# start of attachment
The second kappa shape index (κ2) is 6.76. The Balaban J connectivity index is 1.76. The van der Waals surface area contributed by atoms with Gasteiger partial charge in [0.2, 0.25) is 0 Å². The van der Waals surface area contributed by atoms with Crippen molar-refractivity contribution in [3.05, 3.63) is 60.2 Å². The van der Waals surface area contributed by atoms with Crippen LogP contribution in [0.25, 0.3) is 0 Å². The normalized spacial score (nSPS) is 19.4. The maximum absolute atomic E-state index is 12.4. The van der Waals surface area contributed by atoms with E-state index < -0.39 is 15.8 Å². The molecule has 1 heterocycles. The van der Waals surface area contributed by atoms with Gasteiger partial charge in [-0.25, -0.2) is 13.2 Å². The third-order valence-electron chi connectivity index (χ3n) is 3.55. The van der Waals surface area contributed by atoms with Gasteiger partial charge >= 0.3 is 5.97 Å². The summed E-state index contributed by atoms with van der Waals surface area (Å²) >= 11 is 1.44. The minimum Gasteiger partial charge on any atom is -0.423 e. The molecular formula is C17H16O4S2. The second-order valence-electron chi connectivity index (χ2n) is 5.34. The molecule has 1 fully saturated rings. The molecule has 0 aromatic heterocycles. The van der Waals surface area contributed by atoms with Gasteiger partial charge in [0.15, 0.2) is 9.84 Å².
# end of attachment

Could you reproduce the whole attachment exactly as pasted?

The second kappa shape index (κ2) is 6.76. The Balaban J connectivity index is 1.76. The van der Waals surface area contributed by atoms with Gasteiger partial charge in [0.2, 0.25) is 0 Å². The van der Waals surface area contributed by atoms with Crippen molar-refractivity contribution in [3.05, 3.63) is 60.2 Å². The van der Waals surface area contributed by atoms with Crippen LogP contribution in [0.25, 0.3) is 0 Å². The normalized spacial score (nSPS) is 19.4. The maximum absolute atomic E-state index is 12.4. The van der Waals surface area contributed by atoms with E-state index < -0.39 is 15.8 Å². The molecule has 1 heterocycles. The van der Waals surface area contributed by atoms with Gasteiger partial charge in [-0.25, -0.2) is 13.2 Å². The third-order valence-electron chi connectivity index (χ3n) is 3.55. The van der Waals surface area contributed by atoms with Gasteiger partial charge >= 0.3 is 5.97 Å². The summed E-state index contributed by atoms with van der Waals surface area (Å²) >= 11 is 1.44. The minimum Gasteiger partial charge on any atom is -0.423 e. The molecular formula is C17H16O4S2. The second-order valence-electron chi connectivity index (χ2n) is 5.34. The molecule has 1 fully saturated rings. The molecule has 0 aromatic heterocycles. The van der Waals surface area contributed by atoms with Gasteiger partial charge in [0.15, 0.2) is 9.84 Å².